Known locally as Smeatharpe, Upottery was built during 1943-44 potentially as a USAAF medium bomber, or reconnaissance or transport base. It had three concrete runways, 50 loop hardstandings, and two dispersed T2 hangars. Opened in February 1944 and selected to be a Ninth Air Force transport base, it was occupied by the 439th Troop Carrier Group, equipped with C-47s and C-53s, from April to August 1944.
Although returned to the RAF in October 1944, the station was next occupied briefly by US Navy (USN) PB4Y-1s during November-December 1944, and then by the USN 107th and 112th Patrol Bomber Squadrons, also equipped with PB4y-1s, from January to June 1945.
Returned to the RAF in July 1945, the station was used for storage by Maintenance Command until closed in 1948. The site quickly returned to private ownership and agriculture, although the concrete runways and many hardstands remain, plus some of the wartime buildings albeit in a derelict state. Parts of the airfield are now occupied by the Smeatharpe Stadium for stock car racing plus the Dakota 'Drag and Drift’ Raceway.
- Established as 439th Troop Carrier Group on 14 May 1943
- Redesignated 439th Troop Carrier Group, Medium on 19 May 1949
- Redesignated 439th Fighter-Bomber Group on 26 May 1952
- Redesignated 439th Military Airlift Group and activated on 27 December 1965 (not organized)
- Redesignated 439th Operations Group and activated in the Reserve, on 1 August 1992.
- I Troop Carrier Command, 1 June 1943
- Ninth Air Force, c. 10 March 1944
- IX Troop Carrier Command, 26 August 1944
- I Troop Carrier Command, September 1945
- IX Troop Carrier Command, c. December 1945
- Tactical Air Command, 21 March 1946
- Third Air Force, unknown 1946-10 June 1946
- 439th Troop Carrier Wing, 27 June 1949 – 3 April 1951
- 439th Fighter-Bomber Wing, 15 June 1952 – 16 November 1957
- Military Air Transport Service, 27 December 1965 (not organized)
- 322d Air Division, 8 January 1966 – 24 December 1968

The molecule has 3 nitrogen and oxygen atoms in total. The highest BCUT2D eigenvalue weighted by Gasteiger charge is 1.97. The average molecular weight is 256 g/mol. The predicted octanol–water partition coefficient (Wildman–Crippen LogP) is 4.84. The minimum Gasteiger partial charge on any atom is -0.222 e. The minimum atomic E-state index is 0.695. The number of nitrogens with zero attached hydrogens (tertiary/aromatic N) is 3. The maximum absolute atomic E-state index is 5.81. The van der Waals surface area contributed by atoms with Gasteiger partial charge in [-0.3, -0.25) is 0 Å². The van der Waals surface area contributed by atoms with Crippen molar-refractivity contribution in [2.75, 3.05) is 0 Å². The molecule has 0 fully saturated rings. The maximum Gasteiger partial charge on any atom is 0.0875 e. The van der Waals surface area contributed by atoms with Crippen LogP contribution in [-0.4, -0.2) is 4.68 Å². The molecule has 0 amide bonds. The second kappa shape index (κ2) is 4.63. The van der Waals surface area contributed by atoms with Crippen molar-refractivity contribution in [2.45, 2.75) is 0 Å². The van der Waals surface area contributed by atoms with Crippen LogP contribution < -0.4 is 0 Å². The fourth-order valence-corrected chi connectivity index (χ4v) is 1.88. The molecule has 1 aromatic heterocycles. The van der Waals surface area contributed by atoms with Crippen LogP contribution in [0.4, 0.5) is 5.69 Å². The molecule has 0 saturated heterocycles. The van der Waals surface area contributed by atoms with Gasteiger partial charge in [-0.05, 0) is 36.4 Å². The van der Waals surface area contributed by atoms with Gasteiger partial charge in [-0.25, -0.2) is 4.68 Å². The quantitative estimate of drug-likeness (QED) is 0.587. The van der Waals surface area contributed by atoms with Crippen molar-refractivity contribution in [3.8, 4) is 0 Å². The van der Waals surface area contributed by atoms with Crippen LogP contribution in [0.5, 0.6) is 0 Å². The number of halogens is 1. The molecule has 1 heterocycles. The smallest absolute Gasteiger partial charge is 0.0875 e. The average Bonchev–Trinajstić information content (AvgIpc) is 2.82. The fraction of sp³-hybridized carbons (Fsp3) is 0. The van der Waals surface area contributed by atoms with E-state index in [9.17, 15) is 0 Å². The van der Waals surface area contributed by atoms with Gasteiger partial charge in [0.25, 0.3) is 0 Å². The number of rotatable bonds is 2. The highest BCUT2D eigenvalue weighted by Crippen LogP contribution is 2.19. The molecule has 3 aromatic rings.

- 439th Airlift Wing, 1 August 1992–present
- 55th Military Airlift Squadron: 8 January 1966 – 24 December 1968
- 58th Aerial Port Squadron: 1 August 1992 – 1 October 2002
- 74th Aeromedical Evacuation Squadron: 1 August 1992 – 1 October 1994
- 85th Aerial Port Squadron: 1 August 1992 – 1 January 1995
- 91st Troop Carrier (later Fighter-Bomber) Squadron (L4): 1 June 1943 – 10 June 1946 27 June 1949 – 3 April 1951 15 June 1952 – 1 April 1954
- 92d Troop Carrier (later Fighter-Bomber) Squadron (J8): 1 June 1943 – 10 June 1946 27 June 1949 – 3 April 1951 15 June 1952 – 1 April 1954
- 93d Troop Carrier Squadron (3B): 1 June 1943 – 10 June 1946 27 June 1949 – 3 April 1951 15 June 1952 – 16 November 1957
- 94th Troop Carrier Squadron (D8): 1 June 1943 – 10 June 1946 27 June 1949 – 3 April 1951
- 337th Airlift Squadron: 1 August 1992–present
- 439th Aeromedical Evacuation Squadron: 1 October 1994 – present
- 439th Air Terminal Squadron (later 439th Aerial Port Squadron): 8 January 1966 – 24 December 1968
- 439th Materiel Squadron: 8 January 1966 – 24 December 1968
- 471st Fighter-Bomber Squadron: 1 April 1954 – 1 July 1957
- 472d Fighter-Bomber Squadron: 1 April 1954 – 16 November 1957
- Alliance Army Air Field, Nebraska, 1 June 1943
- Sedalia Army Air Field, Missouri, 15 June 1943
- Alliance Army Air Field, Nebraska, 2 August 1943
- Laurinburg-Maxton Army Air Base, North Carolina 16 December 1943
- Baer Field, Indiana, 2 February 1944
- RAF Balderton (AAF-482), England, 10 March 1944
- RAF Upottery (AAF-462), England, 26 April 1944
- Juvincourt Airfield (A-68), France, 8 September 1944
- Lonray Airfield (A-45), France, 28 September 1944
- Chateaudun Airfield (A-39), France, 4 November 1944 – 7 September 1945
- Baer Field, Indiana, 22 September 1945
- Sedalia Army Air Field, Missouri, 7 October 1945 – 10 June 1946
- Selfridge Air Force Base, Michigan, 27 June 1949 – 3 April 1951 15 June 1952 – 16 November 1957
- Rhein-Main Air Base, West Germany, 8 January 1966 – 24 December 1968
- Westover Air Reserve Base, Massachusetts, 1 August 1992 – present
- C-47 Skytrain, 1943
- C-46 Commando, 1945, 1952
- TC-46 Commando, 1949
- F-51 Mustang, 1953
- T-33 Shooting Star, 1953
- F-80 Shooting Star, 1953
- F-84 Thunderjet, 1956
- F-86 Sabre, 1957
- TC-47 Skytrain, 1957
- C-119 Flying Boxcar, 1957
- C-118 Liftmaster, 1966
- C-124 Globemaster II, 1966
- C-131 Samaritan, 1966
- C-5 Galaxy, 1992 
- C-5M Super Galaxy, 2017-present 
439th Operations Group
The unit's World War II predecessor unit, the 439th Troop Carrier Group was a C-47 Skytrain transport unit assigned to Ninth Air Force in Western Europe. During Operation Overlord, two serials of aircraft, one of 45 and the other of 36 from the 439th TCG were dispatched late in the evening of 5 June to drop the 506th Parachute Infantry Regiment during the first hour of the invasion behind Utah Beach.
Difficult weather conditions and heavy anti-aircraft fire were encountered and three aircraft failed to return. A reinforcement mission with gliders was flown on the following day, with 50 C-47s towing 30 Horsa and 20 CG-4 Wacos. The 439th later received a Distinguished Unit Citation for its work during these two days.
World War II [ edit ]
Media related to 439th Troop Carrier Group at Wikimedia Commons
Trained in the U.S. with C-47s, 1943-Jan1944. Moved to England, February–March 1944, for duty with Ninth Air Force. ΐ]